In order to help students understand the Brotherhood and the criticisms Ellison is levying against the Communist Party USA, student must become familiar with politics of the U.S. left. To provide this context, divide students into groups and assign each group to read and annotate a section of the journal article, “The Communist Party and Black Liberation in the 1930’s” by Paul D’Amato. After annotating and discussing in a small group, students will write a gist statement (a one to three sentence summary of the section). Regroup students, so that each new group is comprised of members who have read different sections of the text. In this new formation, students will share elements of their original group discussion, share questions that arose and create an outline on chart paper using their gist statements as a basis for summarizing the article in its entirety.
This strategy has multiple benefits. In additions to providing necessary background knowledge for the novel, students are also engaging with a complex text published in a peer-reviewed journal and developing varied approaches (annotating, questioning, summarizing, small- group discussion) to help make meaning of complicated written material. The text itself details both the contributions the Communist Party USA made to the Black struggle and where the party failed to sustain meaningful support to Black workers.
Finally, to familiarize students with the American left at the turn of the century, students can view selections of the documentary film, American Revolutionary: The Evolution of Grace Lee Boggs. The first third of the film details Grace Lee Boggs’s early activism and political life. The film depicts the conditions of Black Americans in living in Chicago in the 1930’s and also provides helpful background knowledge that may be lost on young readers of Invisible Man. For example, the documentary briefly explains why Marxist activists took party names to protect their identities. This provides context for understanding why the Brotherhood gives the Invisible Man a new name after he joins them.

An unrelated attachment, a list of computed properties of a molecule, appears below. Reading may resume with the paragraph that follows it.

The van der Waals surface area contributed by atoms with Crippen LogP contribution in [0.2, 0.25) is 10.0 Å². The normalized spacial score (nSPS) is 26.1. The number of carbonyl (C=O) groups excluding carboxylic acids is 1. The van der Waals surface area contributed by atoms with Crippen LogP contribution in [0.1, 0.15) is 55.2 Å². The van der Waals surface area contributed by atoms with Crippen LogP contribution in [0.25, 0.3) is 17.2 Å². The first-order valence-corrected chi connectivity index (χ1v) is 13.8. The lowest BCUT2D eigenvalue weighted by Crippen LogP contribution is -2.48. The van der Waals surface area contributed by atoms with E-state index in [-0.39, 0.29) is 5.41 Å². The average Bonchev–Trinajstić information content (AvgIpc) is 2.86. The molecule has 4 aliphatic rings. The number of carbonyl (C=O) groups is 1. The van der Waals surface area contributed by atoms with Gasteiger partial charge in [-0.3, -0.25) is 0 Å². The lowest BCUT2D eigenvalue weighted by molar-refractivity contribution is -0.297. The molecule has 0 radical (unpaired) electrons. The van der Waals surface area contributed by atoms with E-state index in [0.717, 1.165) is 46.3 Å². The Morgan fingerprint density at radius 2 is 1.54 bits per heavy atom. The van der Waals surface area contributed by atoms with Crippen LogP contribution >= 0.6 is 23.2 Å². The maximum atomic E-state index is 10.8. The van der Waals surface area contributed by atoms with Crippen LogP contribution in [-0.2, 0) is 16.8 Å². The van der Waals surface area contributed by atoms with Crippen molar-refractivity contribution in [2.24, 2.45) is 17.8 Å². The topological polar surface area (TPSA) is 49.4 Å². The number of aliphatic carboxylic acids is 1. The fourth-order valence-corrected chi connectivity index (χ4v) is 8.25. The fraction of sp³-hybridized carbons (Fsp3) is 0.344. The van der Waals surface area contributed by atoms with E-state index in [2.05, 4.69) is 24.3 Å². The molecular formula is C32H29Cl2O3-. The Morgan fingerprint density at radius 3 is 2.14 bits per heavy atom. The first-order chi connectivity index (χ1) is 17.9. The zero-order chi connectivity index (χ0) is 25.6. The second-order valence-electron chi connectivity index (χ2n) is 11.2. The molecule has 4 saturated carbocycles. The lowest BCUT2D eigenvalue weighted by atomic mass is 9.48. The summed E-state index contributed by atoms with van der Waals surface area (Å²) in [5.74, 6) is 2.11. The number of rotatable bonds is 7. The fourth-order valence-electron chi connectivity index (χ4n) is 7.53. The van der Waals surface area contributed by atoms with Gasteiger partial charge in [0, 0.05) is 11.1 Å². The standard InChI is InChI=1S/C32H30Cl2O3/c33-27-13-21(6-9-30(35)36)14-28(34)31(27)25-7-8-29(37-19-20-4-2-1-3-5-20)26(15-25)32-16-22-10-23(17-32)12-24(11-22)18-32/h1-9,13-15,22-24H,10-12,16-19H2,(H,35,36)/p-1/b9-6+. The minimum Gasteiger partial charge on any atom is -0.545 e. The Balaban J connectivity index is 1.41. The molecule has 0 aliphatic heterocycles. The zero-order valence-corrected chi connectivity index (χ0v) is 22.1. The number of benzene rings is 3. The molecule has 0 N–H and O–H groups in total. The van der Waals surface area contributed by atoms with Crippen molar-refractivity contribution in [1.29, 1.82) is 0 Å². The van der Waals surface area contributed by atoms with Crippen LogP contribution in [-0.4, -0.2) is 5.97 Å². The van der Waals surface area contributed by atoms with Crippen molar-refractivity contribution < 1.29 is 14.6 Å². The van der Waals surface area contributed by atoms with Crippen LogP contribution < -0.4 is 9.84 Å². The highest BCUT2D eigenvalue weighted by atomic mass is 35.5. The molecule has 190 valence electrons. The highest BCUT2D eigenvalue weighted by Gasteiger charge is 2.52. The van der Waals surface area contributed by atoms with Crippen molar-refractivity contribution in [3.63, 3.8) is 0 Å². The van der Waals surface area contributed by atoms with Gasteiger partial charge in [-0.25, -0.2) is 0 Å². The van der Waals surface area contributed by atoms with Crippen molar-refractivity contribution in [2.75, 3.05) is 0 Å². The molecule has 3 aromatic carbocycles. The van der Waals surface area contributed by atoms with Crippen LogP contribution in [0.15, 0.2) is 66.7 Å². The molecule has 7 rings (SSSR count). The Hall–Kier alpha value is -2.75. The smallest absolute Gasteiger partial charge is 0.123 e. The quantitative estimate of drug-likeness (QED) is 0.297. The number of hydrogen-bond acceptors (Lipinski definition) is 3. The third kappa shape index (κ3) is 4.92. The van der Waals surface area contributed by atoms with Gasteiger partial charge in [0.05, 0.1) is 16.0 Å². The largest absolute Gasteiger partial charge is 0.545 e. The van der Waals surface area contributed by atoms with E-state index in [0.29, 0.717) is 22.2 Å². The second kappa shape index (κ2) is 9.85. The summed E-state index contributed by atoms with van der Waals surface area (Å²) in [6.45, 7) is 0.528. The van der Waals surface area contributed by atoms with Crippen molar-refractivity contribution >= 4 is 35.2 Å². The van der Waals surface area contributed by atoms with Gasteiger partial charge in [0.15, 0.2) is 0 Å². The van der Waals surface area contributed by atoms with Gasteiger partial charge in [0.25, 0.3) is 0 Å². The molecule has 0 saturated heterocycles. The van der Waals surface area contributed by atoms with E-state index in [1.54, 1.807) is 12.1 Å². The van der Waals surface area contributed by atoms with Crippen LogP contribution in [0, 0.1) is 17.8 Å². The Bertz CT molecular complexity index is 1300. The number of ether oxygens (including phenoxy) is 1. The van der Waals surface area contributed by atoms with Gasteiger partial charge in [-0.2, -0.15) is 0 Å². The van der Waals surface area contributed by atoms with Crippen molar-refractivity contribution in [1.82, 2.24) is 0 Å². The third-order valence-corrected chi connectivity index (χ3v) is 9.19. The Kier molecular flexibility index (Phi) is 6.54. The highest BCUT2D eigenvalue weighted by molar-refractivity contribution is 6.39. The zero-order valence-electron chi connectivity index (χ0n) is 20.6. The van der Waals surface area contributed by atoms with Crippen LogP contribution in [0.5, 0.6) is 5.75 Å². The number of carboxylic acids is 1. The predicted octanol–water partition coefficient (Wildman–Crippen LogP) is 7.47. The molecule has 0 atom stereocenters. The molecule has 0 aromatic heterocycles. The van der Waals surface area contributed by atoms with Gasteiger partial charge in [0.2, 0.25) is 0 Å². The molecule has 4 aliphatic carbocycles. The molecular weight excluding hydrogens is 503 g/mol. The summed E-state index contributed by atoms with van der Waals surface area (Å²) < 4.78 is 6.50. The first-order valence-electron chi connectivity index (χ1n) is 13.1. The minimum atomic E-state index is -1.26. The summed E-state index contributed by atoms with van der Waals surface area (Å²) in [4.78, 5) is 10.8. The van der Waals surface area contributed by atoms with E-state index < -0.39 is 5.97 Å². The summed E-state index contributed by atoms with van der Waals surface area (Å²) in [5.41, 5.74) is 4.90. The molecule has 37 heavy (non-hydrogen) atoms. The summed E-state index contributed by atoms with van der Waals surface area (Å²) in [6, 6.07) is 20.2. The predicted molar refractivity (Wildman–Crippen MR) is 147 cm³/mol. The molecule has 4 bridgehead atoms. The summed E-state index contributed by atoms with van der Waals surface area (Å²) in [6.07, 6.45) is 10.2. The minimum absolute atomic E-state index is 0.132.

To Help Student Understand Identity
In order to help student explore the concept of identity, various opportunities for journaling, small group discussion, and personal response are peppered throughout the teaching of the unit. Invite students to journal about themselves using the aforementioned essential questions as prompts. Students might also respond to short quotations about identity (see the appendix for an example) or view a Ted Talk such as Amy Walker’s “Defining Your Identity.”
To Help Students Understand Novel Structure
The Invisible Man is written as a series of cyclical episodes in which the protagonist gains and sheds a number of identities. To help students keep track of key events and develop an understanding of the symbolism in the novel, students will take structured notes during reading. In addition to dialectical journal entries, a staple of the AP Literature and Composition classroom, students will be provided a note taking template to help them track identity formation as it arises in the text. Because identity formation is closely associated with paper documents in the novel, students are asked to identify important paper documents, describe the conditions under which the document was received and respond to the identity the grows out of or in reaction to this.
Objective: Understand and analyze how setting develops the meaning of a work as a whole.
1) Do Now: Our identities are complex and sometimes we express ourselves differently in different contexts. Write a 1-page journal entry comparing and contrasting your home identity with your school identity. Are you the same person in both environments? How does each environment influence the way you present yourself to those around you? Be specific.
Teacher notes: set timer for 10 minutes to allow for student writing. As students are writing, balance monitoring the room and encouraging reluctant writers with writing your own response. As many educational theorists, including Donald Murray and Lucy Calkins, have argued writing with students builds democracy, trust and models the writing process in the classroom.
2) Pair Share: Ask students to turn to a partner and read their writing aloud to each other. Once students have completed the pair share (5 minutes), ask students to share what stuck out to them from their partner’s work.
Teacher notes: Call on 3-4 groups individuals to share their response with the whole class. Follow up questions such as: 1) Why do you think you express yourself differently in different environments? 2) When do you think you learned to express yourself differently in different environments? 3) How do different environments affect your identity?
3) Reread pages 34-38 in Invisible Man. In this selection Ellison carefully lays out the geography of the state college for Negroes. How does this map symbolize the school’s idealistic vision of racial progress and the hard realities of black life, which the school's philosophy attempts to deny?
Teacher notes: During reading, instruct students to take notes on patterns of imagery and word choice (diction). This can be done using annotation or the teacher can provide a note-taking template.